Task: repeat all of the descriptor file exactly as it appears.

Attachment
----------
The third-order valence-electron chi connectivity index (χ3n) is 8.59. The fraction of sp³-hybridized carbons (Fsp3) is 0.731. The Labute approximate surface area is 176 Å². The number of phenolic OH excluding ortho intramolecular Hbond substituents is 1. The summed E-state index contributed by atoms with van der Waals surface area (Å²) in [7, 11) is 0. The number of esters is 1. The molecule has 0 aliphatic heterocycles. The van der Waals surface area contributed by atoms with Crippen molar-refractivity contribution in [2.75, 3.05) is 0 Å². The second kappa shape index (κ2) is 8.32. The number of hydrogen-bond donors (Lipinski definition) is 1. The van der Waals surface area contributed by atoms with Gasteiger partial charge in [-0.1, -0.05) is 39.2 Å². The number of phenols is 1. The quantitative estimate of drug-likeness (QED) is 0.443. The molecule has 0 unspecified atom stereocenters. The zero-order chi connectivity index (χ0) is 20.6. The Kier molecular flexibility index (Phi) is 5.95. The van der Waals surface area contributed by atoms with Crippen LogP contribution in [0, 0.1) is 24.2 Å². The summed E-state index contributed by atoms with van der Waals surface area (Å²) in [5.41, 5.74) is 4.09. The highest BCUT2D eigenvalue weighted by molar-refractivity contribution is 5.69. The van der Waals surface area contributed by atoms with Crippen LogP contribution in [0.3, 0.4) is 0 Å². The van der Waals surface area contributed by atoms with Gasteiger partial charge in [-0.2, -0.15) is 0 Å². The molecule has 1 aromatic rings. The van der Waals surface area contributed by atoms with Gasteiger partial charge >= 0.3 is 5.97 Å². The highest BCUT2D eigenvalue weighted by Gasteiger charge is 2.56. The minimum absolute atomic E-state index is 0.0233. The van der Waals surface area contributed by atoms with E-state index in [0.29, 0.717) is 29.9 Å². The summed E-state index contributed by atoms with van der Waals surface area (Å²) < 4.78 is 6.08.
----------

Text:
The third-order valence-electron chi connectivity index (χ3n) is 8.59. The fraction of sp³-hybridized carbons (Fsp3) is 0.731. The Labute approximate surface area is 176 Å². The number of phenolic OH excluding ortho intramolecular Hbond substituents is 1. The summed E-state index contributed by atoms with van der Waals surface area (Å²) in [7, 11) is 0. The number of esters is 1. The molecule has 0 aliphatic heterocycles. The van der Waals surface area contributed by atoms with Crippen molar-refractivity contribution in [2.75, 3.05) is 0 Å². The second kappa shape index (κ2) is 8.32. The number of hydrogen-bond donors (Lipinski definition) is 1. The van der Waals surface area contributed by atoms with Gasteiger partial charge in [-0.1, -0.05) is 39.2 Å². The number of phenols is 1. The quantitative estimate of drug-likeness (QED) is 0.443. The molecule has 0 unspecified atom stereocenters. The zero-order chi connectivity index (χ0) is 20.6. The Kier molecular flexibility index (Phi) is 5.95. The van der Waals surface area contributed by atoms with Crippen LogP contribution in [0, 0.1) is 24.2 Å². The summed E-state index contributed by atoms with van der Waals surface area (Å²) in [5.41, 5.74) is 4.09. The highest BCUT2D eigenvalue weighted by molar-refractivity contribution is 5.69. The van der Waals surface area contributed by atoms with Crippen LogP contribution in [0.3, 0.4) is 0 Å². The van der Waals surface area contributed by atoms with Gasteiger partial charge in [-0.2, -0.15) is 0 Å². The molecule has 1 aromatic rings. The van der Waals surface area contributed by atoms with Gasteiger partial charge >= 0.3 is 5.97 Å². The highest BCUT2D eigenvalue weighted by Gasteiger charge is 2.56. The minimum absolute atomic E-state index is 0.0233. The van der Waals surface area contributed by atoms with E-state index in [0.29, 0.717) is 29.9 Å². The summed E-state index contributed by atoms with van der Waals surface area (Å²) < 4.78 is 6.08.